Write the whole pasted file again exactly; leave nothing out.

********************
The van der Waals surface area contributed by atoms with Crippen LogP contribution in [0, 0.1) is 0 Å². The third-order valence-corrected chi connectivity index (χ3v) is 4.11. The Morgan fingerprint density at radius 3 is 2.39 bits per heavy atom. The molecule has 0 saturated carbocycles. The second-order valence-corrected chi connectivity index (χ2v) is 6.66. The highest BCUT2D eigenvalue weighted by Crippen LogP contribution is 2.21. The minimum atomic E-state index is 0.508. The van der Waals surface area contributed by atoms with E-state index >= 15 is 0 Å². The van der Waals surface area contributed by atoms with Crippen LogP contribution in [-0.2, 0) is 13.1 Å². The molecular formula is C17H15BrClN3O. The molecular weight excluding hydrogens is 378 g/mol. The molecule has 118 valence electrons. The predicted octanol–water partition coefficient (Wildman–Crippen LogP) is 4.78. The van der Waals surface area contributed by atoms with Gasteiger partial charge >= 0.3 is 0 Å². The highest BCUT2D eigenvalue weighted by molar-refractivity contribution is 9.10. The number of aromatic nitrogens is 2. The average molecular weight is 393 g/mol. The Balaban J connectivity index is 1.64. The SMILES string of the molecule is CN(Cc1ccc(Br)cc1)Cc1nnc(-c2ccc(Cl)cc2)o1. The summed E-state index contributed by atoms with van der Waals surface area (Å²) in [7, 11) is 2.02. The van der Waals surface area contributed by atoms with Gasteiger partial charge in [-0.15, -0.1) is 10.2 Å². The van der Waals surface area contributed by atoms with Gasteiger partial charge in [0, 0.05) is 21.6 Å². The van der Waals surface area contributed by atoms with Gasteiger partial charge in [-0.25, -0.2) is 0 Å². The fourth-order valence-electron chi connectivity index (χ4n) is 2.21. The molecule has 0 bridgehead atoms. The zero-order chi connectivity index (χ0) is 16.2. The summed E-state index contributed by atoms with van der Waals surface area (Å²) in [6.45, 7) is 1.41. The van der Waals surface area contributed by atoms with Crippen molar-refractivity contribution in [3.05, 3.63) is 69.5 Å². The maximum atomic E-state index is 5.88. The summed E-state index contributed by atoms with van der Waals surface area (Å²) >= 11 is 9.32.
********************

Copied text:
The van der Waals surface area contributed by atoms with Crippen LogP contribution in [0, 0.1) is 0 Å². The third-order valence-corrected chi connectivity index (χ3v) is 4.11. The Morgan fingerprint density at radius 3 is 2.39 bits per heavy atom. The molecule has 0 saturated carbocycles. The second-order valence-corrected chi connectivity index (χ2v) is 6.66. The highest BCUT2D eigenvalue weighted by Crippen LogP contribution is 2.21. The minimum atomic E-state index is 0.508. The van der Waals surface area contributed by atoms with E-state index >= 15 is 0 Å². The van der Waals surface area contributed by atoms with Crippen LogP contribution in [-0.2, 0) is 13.1 Å². The molecular formula is C17H15BrClN3O. The molecular weight excluding hydrogens is 378 g/mol. The molecule has 118 valence electrons. The predicted octanol–water partition coefficient (Wildman–Crippen LogP) is 4.78. The van der Waals surface area contributed by atoms with Gasteiger partial charge >= 0.3 is 0 Å². The highest BCUT2D eigenvalue weighted by molar-refractivity contribution is 9.10. The number of aromatic nitrogens is 2. The average molecular weight is 393 g/mol. The Balaban J connectivity index is 1.64. The SMILES string of the molecule is CN(Cc1ccc(Br)cc1)Cc1nnc(-c2ccc(Cl)cc2)o1. The summed E-state index contributed by atoms with van der Waals surface area (Å²) in [7, 11) is 2.02. The van der Waals surface area contributed by atoms with Gasteiger partial charge in [-0.15, -0.1) is 10.2 Å². The van der Waals surface area contributed by atoms with Gasteiger partial charge in [0, 0.05) is 21.6 Å². The van der Waals surface area contributed by atoms with Gasteiger partial charge in [-0.25, -0.2) is 0 Å². The fourth-order valence-electron chi connectivity index (χ4n) is 2.21. The molecule has 0 bridgehead atoms. The zero-order chi connectivity index (χ0) is 16.2. The summed E-state index contributed by atoms with van der Waals surface area (Å²) in [6.45, 7) is 1.41. The van der Waals surface area contributed by atoms with Crippen molar-refractivity contribution in [3.05, 3.63) is 69.5 Å². The maximum atomic E-state index is 5.88. The summed E-state index contributed by atoms with van der Waals surface area (Å²) >= 11 is 9.32.